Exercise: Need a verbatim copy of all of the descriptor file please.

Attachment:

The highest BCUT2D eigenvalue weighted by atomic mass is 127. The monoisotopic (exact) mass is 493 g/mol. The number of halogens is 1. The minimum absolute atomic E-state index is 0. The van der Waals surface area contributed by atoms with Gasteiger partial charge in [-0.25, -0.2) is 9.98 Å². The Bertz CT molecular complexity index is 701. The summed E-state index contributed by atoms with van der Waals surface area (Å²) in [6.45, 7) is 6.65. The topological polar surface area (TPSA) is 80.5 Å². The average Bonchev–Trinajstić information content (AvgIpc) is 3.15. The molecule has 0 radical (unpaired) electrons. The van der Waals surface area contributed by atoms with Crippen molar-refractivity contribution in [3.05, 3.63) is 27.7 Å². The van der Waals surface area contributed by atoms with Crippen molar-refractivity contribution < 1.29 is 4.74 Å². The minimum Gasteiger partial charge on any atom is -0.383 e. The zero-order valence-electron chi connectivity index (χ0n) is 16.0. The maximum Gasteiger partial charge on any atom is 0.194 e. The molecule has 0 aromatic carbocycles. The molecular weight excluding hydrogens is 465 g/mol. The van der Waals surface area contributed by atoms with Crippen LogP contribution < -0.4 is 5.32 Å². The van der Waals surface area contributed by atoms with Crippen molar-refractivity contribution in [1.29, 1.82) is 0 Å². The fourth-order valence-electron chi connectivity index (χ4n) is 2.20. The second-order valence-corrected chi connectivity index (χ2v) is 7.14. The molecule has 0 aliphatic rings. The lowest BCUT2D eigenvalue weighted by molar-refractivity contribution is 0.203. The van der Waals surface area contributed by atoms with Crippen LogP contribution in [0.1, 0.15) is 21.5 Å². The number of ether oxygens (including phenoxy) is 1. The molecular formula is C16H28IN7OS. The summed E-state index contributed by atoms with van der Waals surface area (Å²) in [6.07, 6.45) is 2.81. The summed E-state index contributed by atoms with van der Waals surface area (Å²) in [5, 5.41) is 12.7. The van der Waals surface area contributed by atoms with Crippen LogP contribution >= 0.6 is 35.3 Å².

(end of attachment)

The highest BCUT2D eigenvalue weighted by atomic mass is 127. The monoisotopic (exact) mass is 493 g/mol. The number of halogens is 1. The minimum absolute atomic E-state index is 0. The van der Waals surface area contributed by atoms with Gasteiger partial charge in [-0.25, -0.2) is 9.98 Å². The Bertz CT molecular complexity index is 701. The summed E-state index contributed by atoms with van der Waals surface area (Å²) in [6.45, 7) is 6.65. The topological polar surface area (TPSA) is 80.5 Å². The average Bonchev–Trinajstić information content (AvgIpc) is 3.15. The molecule has 0 radical (unpaired) electrons. The van der Waals surface area contributed by atoms with Crippen molar-refractivity contribution in [3.05, 3.63) is 27.7 Å². The van der Waals surface area contributed by atoms with Crippen molar-refractivity contribution < 1.29 is 4.74 Å². The minimum Gasteiger partial charge on any atom is -0.383 e. The zero-order valence-electron chi connectivity index (χ0n) is 16.0. The maximum Gasteiger partial charge on any atom is 0.194 e. The molecule has 0 aromatic carbocycles. The molecular weight excluding hydrogens is 465 g/mol. The van der Waals surface area contributed by atoms with Crippen LogP contribution < -0.4 is 5.32 Å². The van der Waals surface area contributed by atoms with Crippen molar-refractivity contribution in [1.29, 1.82) is 0 Å². The fourth-order valence-electron chi connectivity index (χ4n) is 2.20. The second-order valence-corrected chi connectivity index (χ2v) is 7.14. The molecule has 0 aliphatic rings. The lowest BCUT2D eigenvalue weighted by molar-refractivity contribution is 0.203. The van der Waals surface area contributed by atoms with Crippen LogP contribution in [0.1, 0.15) is 21.5 Å². The number of ether oxygens (including phenoxy) is 1. The molecular formula is C16H28IN7OS. The summed E-state index contributed by atoms with van der Waals surface area (Å²) in [6.07, 6.45) is 2.81. The summed E-state index contributed by atoms with van der Waals surface area (Å²) in [5, 5.41) is 12.7. The van der Waals surface area contributed by atoms with Crippen LogP contribution >= 0.6 is 35.3 Å².